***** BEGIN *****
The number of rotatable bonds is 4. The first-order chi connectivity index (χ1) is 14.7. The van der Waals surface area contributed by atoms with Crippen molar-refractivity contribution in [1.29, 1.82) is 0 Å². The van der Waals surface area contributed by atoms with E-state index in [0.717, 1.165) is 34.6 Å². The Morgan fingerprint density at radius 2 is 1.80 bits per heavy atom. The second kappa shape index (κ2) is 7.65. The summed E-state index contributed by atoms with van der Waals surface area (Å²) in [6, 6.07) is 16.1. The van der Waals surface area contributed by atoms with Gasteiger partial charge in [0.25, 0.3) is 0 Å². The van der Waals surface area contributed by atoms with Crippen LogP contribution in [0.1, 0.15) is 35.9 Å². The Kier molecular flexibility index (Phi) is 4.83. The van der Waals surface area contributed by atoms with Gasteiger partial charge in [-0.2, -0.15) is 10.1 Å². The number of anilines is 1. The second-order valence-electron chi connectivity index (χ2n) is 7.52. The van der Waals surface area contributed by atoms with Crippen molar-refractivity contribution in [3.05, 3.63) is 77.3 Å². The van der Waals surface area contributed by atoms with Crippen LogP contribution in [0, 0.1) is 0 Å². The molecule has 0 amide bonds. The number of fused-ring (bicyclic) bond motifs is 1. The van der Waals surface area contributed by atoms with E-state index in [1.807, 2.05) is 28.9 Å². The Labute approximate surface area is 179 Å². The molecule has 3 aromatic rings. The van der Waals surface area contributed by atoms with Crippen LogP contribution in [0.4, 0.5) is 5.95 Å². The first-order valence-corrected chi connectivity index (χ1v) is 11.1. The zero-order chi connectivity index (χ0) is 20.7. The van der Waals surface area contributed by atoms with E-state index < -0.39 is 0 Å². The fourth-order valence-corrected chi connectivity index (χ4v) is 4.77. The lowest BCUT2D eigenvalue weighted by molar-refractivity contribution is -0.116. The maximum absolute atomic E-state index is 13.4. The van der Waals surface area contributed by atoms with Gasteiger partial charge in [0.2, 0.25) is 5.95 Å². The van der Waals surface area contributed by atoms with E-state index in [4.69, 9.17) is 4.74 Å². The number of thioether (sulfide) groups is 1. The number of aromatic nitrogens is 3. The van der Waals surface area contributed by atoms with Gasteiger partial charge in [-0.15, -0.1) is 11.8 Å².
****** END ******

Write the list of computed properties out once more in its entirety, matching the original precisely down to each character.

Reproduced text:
The number of rotatable bonds is 4. The first-order chi connectivity index (χ1) is 14.7. The van der Waals surface area contributed by atoms with Crippen molar-refractivity contribution in [1.29, 1.82) is 0 Å². The van der Waals surface area contributed by atoms with E-state index in [0.717, 1.165) is 34.6 Å². The Morgan fingerprint density at radius 2 is 1.80 bits per heavy atom. The second kappa shape index (κ2) is 7.65. The summed E-state index contributed by atoms with van der Waals surface area (Å²) in [6, 6.07) is 16.1. The van der Waals surface area contributed by atoms with Gasteiger partial charge in [0.25, 0.3) is 0 Å². The van der Waals surface area contributed by atoms with Crippen LogP contribution in [0.1, 0.15) is 35.9 Å². The Kier molecular flexibility index (Phi) is 4.83. The van der Waals surface area contributed by atoms with Gasteiger partial charge in [-0.2, -0.15) is 10.1 Å². The number of anilines is 1. The second-order valence-electron chi connectivity index (χ2n) is 7.52. The van der Waals surface area contributed by atoms with Crippen molar-refractivity contribution in [3.05, 3.63) is 77.3 Å². The van der Waals surface area contributed by atoms with Crippen LogP contribution in [0, 0.1) is 0 Å². The molecule has 0 amide bonds. The number of fused-ring (bicyclic) bond motifs is 1. The van der Waals surface area contributed by atoms with E-state index in [1.807, 2.05) is 28.9 Å². The Labute approximate surface area is 179 Å². The molecule has 3 aromatic rings. The van der Waals surface area contributed by atoms with Crippen LogP contribution in [0.4, 0.5) is 5.95 Å². The first-order valence-corrected chi connectivity index (χ1v) is 11.1. The zero-order chi connectivity index (χ0) is 20.7. The van der Waals surface area contributed by atoms with E-state index < -0.39 is 0 Å². The fourth-order valence-corrected chi connectivity index (χ4v) is 4.77. The lowest BCUT2D eigenvalue weighted by molar-refractivity contribution is -0.116. The maximum absolute atomic E-state index is 13.4. The van der Waals surface area contributed by atoms with Gasteiger partial charge in [0.2, 0.25) is 5.95 Å². The van der Waals surface area contributed by atoms with E-state index in [4.69, 9.17) is 4.74 Å². The number of thioether (sulfide) groups is 1. The number of aromatic nitrogens is 3. The van der Waals surface area contributed by atoms with Gasteiger partial charge in [-0.15, -0.1) is 11.8 Å².